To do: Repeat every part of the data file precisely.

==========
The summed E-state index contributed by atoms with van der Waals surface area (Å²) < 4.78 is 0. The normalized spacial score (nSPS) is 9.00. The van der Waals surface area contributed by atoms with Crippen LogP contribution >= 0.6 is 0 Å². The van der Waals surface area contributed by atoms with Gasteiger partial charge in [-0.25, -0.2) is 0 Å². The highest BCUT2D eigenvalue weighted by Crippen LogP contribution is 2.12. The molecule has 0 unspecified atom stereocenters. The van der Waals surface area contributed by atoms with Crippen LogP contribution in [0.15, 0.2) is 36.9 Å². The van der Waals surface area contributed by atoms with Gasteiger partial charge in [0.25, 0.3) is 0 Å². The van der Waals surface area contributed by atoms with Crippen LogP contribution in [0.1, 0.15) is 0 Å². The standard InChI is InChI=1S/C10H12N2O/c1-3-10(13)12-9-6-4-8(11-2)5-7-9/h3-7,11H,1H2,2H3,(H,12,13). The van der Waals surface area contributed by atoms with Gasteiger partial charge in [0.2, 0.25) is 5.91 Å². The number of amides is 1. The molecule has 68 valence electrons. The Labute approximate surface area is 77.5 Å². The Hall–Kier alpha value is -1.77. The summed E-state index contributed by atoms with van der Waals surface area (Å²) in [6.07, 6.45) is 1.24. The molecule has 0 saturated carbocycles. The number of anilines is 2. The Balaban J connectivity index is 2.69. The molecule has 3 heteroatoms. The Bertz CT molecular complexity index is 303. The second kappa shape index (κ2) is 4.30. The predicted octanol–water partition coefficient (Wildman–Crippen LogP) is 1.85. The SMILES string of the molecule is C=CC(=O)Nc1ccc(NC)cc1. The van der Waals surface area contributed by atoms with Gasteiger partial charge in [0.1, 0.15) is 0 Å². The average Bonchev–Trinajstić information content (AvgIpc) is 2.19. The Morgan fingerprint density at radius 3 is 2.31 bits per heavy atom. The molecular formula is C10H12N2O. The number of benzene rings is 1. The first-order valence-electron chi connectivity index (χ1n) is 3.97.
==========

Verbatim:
The summed E-state index contributed by atoms with van der Waals surface area (Å²) < 4.78 is 0. The normalized spacial score (nSPS) is 9.00. The van der Waals surface area contributed by atoms with Crippen LogP contribution >= 0.6 is 0 Å². The van der Waals surface area contributed by atoms with Gasteiger partial charge in [-0.25, -0.2) is 0 Å². The highest BCUT2D eigenvalue weighted by Crippen LogP contribution is 2.12. The molecule has 0 unspecified atom stereocenters. The van der Waals surface area contributed by atoms with Crippen LogP contribution in [0.15, 0.2) is 36.9 Å². The van der Waals surface area contributed by atoms with Gasteiger partial charge in [0.25, 0.3) is 0 Å². The van der Waals surface area contributed by atoms with Crippen LogP contribution in [0.1, 0.15) is 0 Å². The standard InChI is InChI=1S/C10H12N2O/c1-3-10(13)12-9-6-4-8(11-2)5-7-9/h3-7,11H,1H2,2H3,(H,12,13). The van der Waals surface area contributed by atoms with Gasteiger partial charge in [0.2, 0.25) is 5.91 Å². The number of amides is 1. The molecule has 68 valence electrons. The Labute approximate surface area is 77.5 Å². The Hall–Kier alpha value is -1.77. The summed E-state index contributed by atoms with van der Waals surface area (Å²) in [6.07, 6.45) is 1.24. The molecule has 0 saturated carbocycles. The number of anilines is 2. The Balaban J connectivity index is 2.69. The molecule has 3 heteroatoms. The Bertz CT molecular complexity index is 303. The second kappa shape index (κ2) is 4.30. The predicted octanol–water partition coefficient (Wildman–Crippen LogP) is 1.85. The SMILES string of the molecule is C=CC(=O)Nc1ccc(NC)cc1. The van der Waals surface area contributed by atoms with Gasteiger partial charge in [0.1, 0.15) is 0 Å². The average Bonchev–Trinajstić information content (AvgIpc) is 2.19. The Morgan fingerprint density at radius 3 is 2.31 bits per heavy atom. The molecular formula is C10H12N2O. The number of benzene rings is 1. The first-order valence-electron chi connectivity index (χ1n) is 3.97.